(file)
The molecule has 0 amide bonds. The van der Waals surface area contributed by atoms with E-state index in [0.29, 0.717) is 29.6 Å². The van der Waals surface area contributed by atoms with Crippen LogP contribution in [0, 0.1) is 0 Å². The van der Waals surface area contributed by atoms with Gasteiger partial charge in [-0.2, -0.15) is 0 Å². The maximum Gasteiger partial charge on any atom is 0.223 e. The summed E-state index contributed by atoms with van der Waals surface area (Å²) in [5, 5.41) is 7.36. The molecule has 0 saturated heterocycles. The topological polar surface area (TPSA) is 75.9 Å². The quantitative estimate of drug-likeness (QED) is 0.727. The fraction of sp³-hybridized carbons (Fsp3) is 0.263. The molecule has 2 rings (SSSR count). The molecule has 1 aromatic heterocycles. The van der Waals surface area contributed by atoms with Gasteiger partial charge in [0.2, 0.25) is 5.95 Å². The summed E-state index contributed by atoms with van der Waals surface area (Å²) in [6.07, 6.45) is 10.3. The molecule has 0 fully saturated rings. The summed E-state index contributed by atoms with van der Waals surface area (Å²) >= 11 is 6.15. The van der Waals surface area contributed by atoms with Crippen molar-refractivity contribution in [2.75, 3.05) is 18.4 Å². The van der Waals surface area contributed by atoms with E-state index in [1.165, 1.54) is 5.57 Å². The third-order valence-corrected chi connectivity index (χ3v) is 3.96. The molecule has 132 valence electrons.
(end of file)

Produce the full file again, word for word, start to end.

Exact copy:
The molecule has 0 amide bonds. The van der Waals surface area contributed by atoms with E-state index in [0.29, 0.717) is 29.6 Å². The van der Waals surface area contributed by atoms with Crippen LogP contribution in [0, 0.1) is 0 Å². The van der Waals surface area contributed by atoms with Gasteiger partial charge in [-0.2, -0.15) is 0 Å². The maximum Gasteiger partial charge on any atom is 0.223 e. The summed E-state index contributed by atoms with van der Waals surface area (Å²) in [5, 5.41) is 7.36. The molecule has 0 saturated heterocycles. The topological polar surface area (TPSA) is 75.9 Å². The quantitative estimate of drug-likeness (QED) is 0.727. The fraction of sp³-hybridized carbons (Fsp3) is 0.263. The molecule has 2 rings (SSSR count). The molecule has 1 aromatic heterocycles. The van der Waals surface area contributed by atoms with Gasteiger partial charge in [0.2, 0.25) is 5.95 Å². The summed E-state index contributed by atoms with van der Waals surface area (Å²) in [6.07, 6.45) is 10.3. The molecule has 0 fully saturated rings. The summed E-state index contributed by atoms with van der Waals surface area (Å²) >= 11 is 6.15. The van der Waals surface area contributed by atoms with Crippen molar-refractivity contribution in [2.75, 3.05) is 18.4 Å². The van der Waals surface area contributed by atoms with E-state index in [1.165, 1.54) is 5.57 Å². The third-order valence-corrected chi connectivity index (χ3v) is 3.96. The molecule has 132 valence electrons.